While the first couple weeks passed with our children mostly so thrilled at more parent time that they didn’t question the changes, the last week has had Henry asking if other kids are like him, you know, “not allowed to see any of their friends.” It’s crushing to see him process missing his friends without the perspective that adults have. But at least we have our family. James and I were waxing poetic last night about what quarantine without young children would be like. Would we lounge about all day watching TV? Would we get caught up on sleep and exercise and look presentable for teleworking and do home projects and read good books? Would we be insanely productive? Because the same quarantine with young children means all the regular things that make life hard without the things that make it easy, ie, distractions, play dates, babysitters, etc.familytime

Yet even if this season is uniquely draining, there is some unique beauty to it. I feel a little squeamish typing that, just like I do when I see a constant stream of perky Instagram posts and pithy taglines about how good this time is for us all, how it makes us slow down, value people, reduce waste, count our blessings, etc. Those things are true, and they are wonderful things to find in life… if you have the luxury of getting to look for them. But for people out of work, sick with anxiety over still working on dangerous front lines, panicked over longterm financial implications of all that is happening, mourning the loss of things far greater than playdates and mom group- being told to count your blessings and enjoy this time is, frankly, tone deaf and cruel. I am fully aware of that. I’m not telling anyone in a situation less comfortable than mine to enjoy it. Grief and anger are emotions that are just as real as joy. But I am sharing some observations about this concentrated time with my family that have been  good for us, because we are each other’s world these days, or at least- we are the limits of it.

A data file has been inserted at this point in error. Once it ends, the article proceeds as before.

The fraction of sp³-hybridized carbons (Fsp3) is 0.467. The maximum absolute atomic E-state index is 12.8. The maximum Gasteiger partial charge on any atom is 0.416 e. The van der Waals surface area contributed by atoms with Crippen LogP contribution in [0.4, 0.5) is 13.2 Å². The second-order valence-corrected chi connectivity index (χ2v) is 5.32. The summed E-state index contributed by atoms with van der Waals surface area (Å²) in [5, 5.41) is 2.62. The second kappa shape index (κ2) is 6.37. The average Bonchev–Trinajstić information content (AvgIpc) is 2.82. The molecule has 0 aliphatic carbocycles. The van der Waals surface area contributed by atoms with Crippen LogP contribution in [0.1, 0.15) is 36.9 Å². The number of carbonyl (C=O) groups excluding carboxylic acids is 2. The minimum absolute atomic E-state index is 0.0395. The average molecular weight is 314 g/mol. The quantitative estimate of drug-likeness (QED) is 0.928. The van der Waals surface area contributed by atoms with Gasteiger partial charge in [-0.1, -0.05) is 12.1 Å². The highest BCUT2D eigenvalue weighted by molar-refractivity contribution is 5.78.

James still had to go into work the first two weeks, but the last two weeks he has been able to hole up in our study and work from home. It has been wonderful cutting his commute out of the day and having him “home” earlier in the evenings and able to sometimes duck out during the day and help wrangle a kid for a minute. But also like- he is here- in my space, my domain.  After I had some slightly less than adult emotional outbursts, James very diplomatically suggested that we have a summit meeting about expectations and schedules, how we wanted both of us working and parenting from home to look. We agreed that nothing said during said meeting could be taken as an insult, so after hashing out how the days should look, James then calmly suggested that we take a moment to share things the other person does that are easy to ignore during normal times, but may drive us to insanity during quarantine. That’s right, we got to throw down what drives us crazy about each other. And y’all- because we were doing this not in the middle of one of those pet peeves actually happening, but rather serenely in our kitchen (ok, semi serenely… I may have actually locked the kids in the backyard so they would stop interrupting, and Henry was literally hanging from the lattice over the kitchen window begging to come inside), it was a good and productive conversation that has led to really doable and good expectations for the logistics of this concentrated family time. Being together all of the time either breaks you, or teaches you to communicate even better than before, and I appreciate that. familytime3

This has also been a really unique time to focus on the training of my children. They are each other’s main entertainment, friend, and antagonist all wrapped up in one these days. It means that they have never played better or more together… and are constantly creating situations that are clearly “learning how we treat each other moments.” But since we aren’t running off to do a million things (which I love and PLAYDATES I MISS YOU), I have time to stop them, talk about behavior, playact other ways to handle a situation, and straight up practice the good. Obviously, they are still tiny trolls, being almost 2 and almost 4. But the good moments are stacking up, the thousand times where I see one of them stop and redirect themselves to respond in a way that we have been practicing. One morning Etta and Henry both climbed into bed with us and I turned on a Beatrix Potter audio book to keep them snuggly and silent so that James and I could continue procrastinating the moment when we would have to get up and start the great debate of cheerios or eggs or toast. Etta had brought all her favorite stuffed animals with her, and out of my half closed eyes I saw Henry reach to snatch one away for no reason. But then, he stopped, pulled his hand back and in the sweetest whisper asked if he could take a turn and she happily handed it over.